Monday, November 28, 2016

NYT: Combative, Populist Steve Bannon Found His Man in Donald Trump
At times, Mr. Bannon’s rants against the ruling class — in which he is at least as unsparing of Republicans as of Democrats — strikingly echo populists on the left. In a revealing 2014 talk via Skype to a Vatican conference, some of his words might have come from Senator Elizabeth Warren of Massachusetts or Mr. Sanders of Vermont.

“Not one criminal charge has ever been brought to any bank executive associated with the 2008 crisis,” Mr. Bannon fumed. “And in fact, it gets worse. No bonuses and none of their equity was taken.”

But if his scathing economic analysis sometimes seemed to dabble in Marxism, on other subjects, including race and religion, he made no concessions to political sensitivities. After Mr. Bannon met Mr. Breitbart at the 2004 screening of “In the Face of Evil,” the two men hit it off, bonding over their similar views and a common irreverent streak.

Ms. Jones, the film colleague, said that in their years working together, Mr. Bannon occasionally talked about the genetic superiority of some people and once mused about the desirability of limiting the vote to property owners.

“I said, ‘That would exclude a lot of African-Americans,’” Ms. Jones recalled. “He said, ‘Maybe that’s not such a bad thing.’ I said, ‘But what about Wendy?’” referring to Mr. Bannon’s executive assistant. “He said, ‘She’s different. She’s family.’”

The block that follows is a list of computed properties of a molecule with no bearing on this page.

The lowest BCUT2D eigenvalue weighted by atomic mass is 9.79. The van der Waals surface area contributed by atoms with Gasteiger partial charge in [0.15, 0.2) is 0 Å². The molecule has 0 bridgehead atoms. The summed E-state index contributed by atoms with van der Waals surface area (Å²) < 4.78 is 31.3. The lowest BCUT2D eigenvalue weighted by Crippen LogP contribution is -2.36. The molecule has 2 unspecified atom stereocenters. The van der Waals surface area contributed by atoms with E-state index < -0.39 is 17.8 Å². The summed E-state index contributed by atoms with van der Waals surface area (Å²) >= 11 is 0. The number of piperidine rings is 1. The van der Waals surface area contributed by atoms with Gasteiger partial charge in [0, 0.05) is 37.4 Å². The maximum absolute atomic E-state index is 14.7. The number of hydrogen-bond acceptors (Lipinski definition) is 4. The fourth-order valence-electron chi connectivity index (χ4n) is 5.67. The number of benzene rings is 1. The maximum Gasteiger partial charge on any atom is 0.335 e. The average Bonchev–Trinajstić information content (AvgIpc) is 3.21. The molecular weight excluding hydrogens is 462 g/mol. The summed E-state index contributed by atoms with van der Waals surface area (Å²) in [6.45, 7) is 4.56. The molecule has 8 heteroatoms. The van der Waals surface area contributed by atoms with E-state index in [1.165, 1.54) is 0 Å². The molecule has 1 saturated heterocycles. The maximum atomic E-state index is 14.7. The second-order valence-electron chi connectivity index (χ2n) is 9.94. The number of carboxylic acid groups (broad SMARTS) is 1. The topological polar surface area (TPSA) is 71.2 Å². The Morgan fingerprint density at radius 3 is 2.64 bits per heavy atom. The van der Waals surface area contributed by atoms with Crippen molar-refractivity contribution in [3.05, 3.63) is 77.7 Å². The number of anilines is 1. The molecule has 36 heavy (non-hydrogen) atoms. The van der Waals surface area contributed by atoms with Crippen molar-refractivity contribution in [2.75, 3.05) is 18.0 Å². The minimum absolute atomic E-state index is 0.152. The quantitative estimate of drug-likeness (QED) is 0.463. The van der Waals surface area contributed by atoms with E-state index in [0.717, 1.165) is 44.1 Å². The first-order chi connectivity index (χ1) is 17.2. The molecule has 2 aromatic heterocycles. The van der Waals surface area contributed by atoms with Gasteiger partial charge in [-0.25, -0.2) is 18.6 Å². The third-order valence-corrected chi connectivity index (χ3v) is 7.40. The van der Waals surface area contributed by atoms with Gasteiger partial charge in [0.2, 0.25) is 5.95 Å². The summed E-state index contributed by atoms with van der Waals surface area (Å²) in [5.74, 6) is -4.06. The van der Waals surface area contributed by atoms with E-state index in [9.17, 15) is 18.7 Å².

Mr. Bannon’s African-American friend from his Goldman years said that he had been at pains to defend him in recent years to mutual acquaintances put off first by Breitbart’s reputation and now by Mr. Bannon’s association with Mr. Trump. Most Christmas seasons over the past two decades, he said, Mr. Bannon was “my only token white guy,” or one of two or three, invited to an annual dinner at a New York City club for nearly a score of African-American friends who work or worked in finance.

“Now I’m getting a lot of, ‘What happened to Steve?’” from concerned black acquaintances, the friend said. He said he hoped Mr. Bannon — and more important, Mr. Trump — would more forthrightly denounce the bigots who have cheered them on. Still, he said, he completely rejects the accusations against Mr. Bannon.

“Hell, no, he’s not a white nationalist,” the friend said.
Passive observation, not even observation from above, voyeurism without the acknowledgement of voyeurism that would even make it enjoyable. It's bad art and bad politics. Bannon's a fascist. It's not that the article doesn't say it directly but that reading it you get the impression Scott Shane would never want to be seen as jumping to conclusions.

Shane tweets his work: "My attempt to understand Trump's lightning rod".

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